The month of June roared in this year with temperatures in the 90s, a sure sign of summer but also a warning sign. High heat and humidity can create dangerous conditions for farmers, livestock, and crops. A recent report by the Union of Concerned Scientists found that outdoor workers, and particularly farmworkers, are 20 times more likely to die of heat-related illnesses than other workers.
To consider what can be done to mitigate and reverse the effects of heat stress, Pasa held an online listening session last fall. During the session, two farm managers operating within different settings—one on an urban vegetable farm and orchard, and the other on a rural vegetable farm—shared what they’ve been experiencing as far as heat impacts on their work crews, and how they’re managing those. We also heard from a professional consultant who offered guidelines for preventing illness and death as a result of extreme heat. As we head into hotter days, here’s is some of the advice they offered. You can listen to the full recording of the listening session here.
Elena Velez, a consultant who advises farm owners, managers, and workers in California, takes a very practical approach to heat awareness and worker safety. She shares with workers medical information on heat stress and stroke, warning signs, and human physiology. She advises farmers to take basic precautions like wearing cotton clothing instead of synthetics, hydrating regularly, taking breaks based on outside temperature and conditions, and learning the signs of heat stress. The table below summarizes different levels of heat illness, from least severe to most severe. You can find more information about the signs and symptoms of heat illness here on Penn State Extension’s website (also available in Spanish).
|Red, blotchy skin rash or areas with clusters of pimples or small blisters
|Affected area should be kept dry, and treat with corn starch or powder. Rest in a cool place.
|Lightheaded, fainting, or dizziness
|Move victim to a cool place; they should lie down and elevate their feet. Give the victim plenty of cool fluids.
|Pain in stomach and/or legs
|Stop activity and drink plenty of water. Massage affected muscles.
|Cool, pale, clammy skin; dizziness; headache; cramps; nausea or vomiting; weakness; confusion or unconsciousness
|If conscious, give plenty of cool fluids. Remove excess clothing and apply cool compresses. Contact emergency medical services.
|Hot, dry skin; temperature of 105 degrees or higher; confusion; anger; chills; nausea; dizziness; unconsciousness, convulsions; and delirium
|Heat stroke may be fatal. Immediately contact emergency medical services. Move the person to a cool place and keep their head and shoulders elevated. Remove outer clothing and cool the body (e.g., cool water, wet towels or sheets, or immersion).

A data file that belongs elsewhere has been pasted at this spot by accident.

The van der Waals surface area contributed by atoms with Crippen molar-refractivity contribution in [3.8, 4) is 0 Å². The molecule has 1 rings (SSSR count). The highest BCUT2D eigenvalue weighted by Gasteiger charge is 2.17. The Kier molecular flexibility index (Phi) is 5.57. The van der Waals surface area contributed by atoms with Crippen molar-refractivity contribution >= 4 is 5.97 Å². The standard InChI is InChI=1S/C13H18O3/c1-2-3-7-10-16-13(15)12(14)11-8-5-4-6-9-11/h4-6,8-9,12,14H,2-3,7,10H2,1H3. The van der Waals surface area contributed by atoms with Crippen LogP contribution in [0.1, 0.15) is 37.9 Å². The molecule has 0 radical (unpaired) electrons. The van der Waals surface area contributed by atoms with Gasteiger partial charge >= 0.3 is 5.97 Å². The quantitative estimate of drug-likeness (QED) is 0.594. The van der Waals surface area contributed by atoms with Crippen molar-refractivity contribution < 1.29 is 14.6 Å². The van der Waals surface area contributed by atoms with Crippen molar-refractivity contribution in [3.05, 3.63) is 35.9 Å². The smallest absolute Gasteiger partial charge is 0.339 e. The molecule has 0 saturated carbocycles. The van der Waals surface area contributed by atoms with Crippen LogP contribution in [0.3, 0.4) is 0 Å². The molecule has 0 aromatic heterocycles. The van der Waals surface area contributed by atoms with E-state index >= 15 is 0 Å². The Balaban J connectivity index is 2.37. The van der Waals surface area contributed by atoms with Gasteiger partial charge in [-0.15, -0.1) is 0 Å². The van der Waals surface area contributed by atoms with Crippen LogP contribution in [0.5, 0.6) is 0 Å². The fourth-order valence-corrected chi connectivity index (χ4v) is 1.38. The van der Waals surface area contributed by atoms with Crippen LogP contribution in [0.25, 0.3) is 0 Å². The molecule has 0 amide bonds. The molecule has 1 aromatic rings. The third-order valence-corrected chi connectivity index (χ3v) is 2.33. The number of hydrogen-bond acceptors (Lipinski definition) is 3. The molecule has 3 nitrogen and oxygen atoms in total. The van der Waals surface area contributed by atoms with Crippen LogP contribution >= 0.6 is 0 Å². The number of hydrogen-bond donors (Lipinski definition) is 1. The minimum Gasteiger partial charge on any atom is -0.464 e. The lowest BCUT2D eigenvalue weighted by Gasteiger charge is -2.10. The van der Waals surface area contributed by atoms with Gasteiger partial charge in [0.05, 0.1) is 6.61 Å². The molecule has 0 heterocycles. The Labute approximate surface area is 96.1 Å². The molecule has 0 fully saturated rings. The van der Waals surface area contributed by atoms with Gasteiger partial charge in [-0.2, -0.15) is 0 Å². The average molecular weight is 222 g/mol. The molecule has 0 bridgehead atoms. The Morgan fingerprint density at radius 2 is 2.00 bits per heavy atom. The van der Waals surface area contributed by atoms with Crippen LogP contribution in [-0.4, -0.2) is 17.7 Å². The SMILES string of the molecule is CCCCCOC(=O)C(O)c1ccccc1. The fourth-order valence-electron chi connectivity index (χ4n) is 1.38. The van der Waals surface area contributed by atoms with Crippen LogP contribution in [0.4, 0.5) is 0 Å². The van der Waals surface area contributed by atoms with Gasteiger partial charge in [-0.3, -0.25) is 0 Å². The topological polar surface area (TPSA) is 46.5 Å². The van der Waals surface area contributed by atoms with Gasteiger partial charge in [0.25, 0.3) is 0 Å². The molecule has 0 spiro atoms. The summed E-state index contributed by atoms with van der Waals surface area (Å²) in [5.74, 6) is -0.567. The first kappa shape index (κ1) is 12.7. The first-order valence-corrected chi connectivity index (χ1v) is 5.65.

For many workers, Velez notes, posting emergency information and safety steps in English and in Spanish, or any other language that workers know, may be critical. Velez also spends time with farm owners and managers to help them understand potential dangers, how to address them, and basic information such as how emergency crews can find their workers in the field. Tragically, a farmworker in the Pacific northwest last year died of heat stroke when ambulance crews couldn’t locate him.
Ali Ascherio, a farm manager with Weavers Way Co-op in Philadelphia, acknowledges that urban farms in particular can be oppressive with heat and humidity. Shifting habits and schedules can help. Weavers Way started a safety committee that encourages pre-hydrating for staff and volunteers, taking electrolyte tablets, and cutting field work back on hot days to half a day, with other tasks performed in the afternoon. Harvest days are cut back from 12 hour days to 10 hour days, and planting trees and adding structures for shade has helped head off heat exhaustion.
Jenifer Glenister, owner of New Morning Farm—a vegetable operation in Huntington County—says she’s lucky to have plenty of trees and a cool creek that workers can stand in on hot days. She acknowledges part of the problem is a farmer mindset that “farmers make the sacrifice for all of us,” and encourages a team leader to be the point person for heat awareness. She has benefited from a farm staff person with EMS training who reminds workers every day about hydrating, staying in the shade, and taking breaks when needed. They also provide lots of electrolytes, “treating ourselves like the endurance athletes that we are,” she explained.
Unfortunately, not all farms are practicing heat safety, and farmworkers continue to be asked to work hard in extreme conditions. In four states to date—California, Oregon, Washington State and Montana—state legislatures have approved heat-related regulations that protect workers when temperatures reach specific limits, requiring breaks and shortening hours in the field. In 2021, the Biden administration asked the Occupational Safety and Health Administration (OSHA) to promulgate federal rules to protect outdoor workers from heat illnesses. Pasa’s comments to OSHA include many suggestions from our farmers and experts, including incorporating heat awareness into workforce training and apprenticeships; offering more resources for safety equipment and education; supporting more trees planted and adding more structures for shade—perhaps including solar panels that both provide shade and help reduce carbon emissions that increase annual average temperatures.
As things heat up this summer, be aware, know the signs, be flexible, and be safe. If you have other strategies for beating the heat on your farm, feel free to share those with us at firstname.lastname@example.org.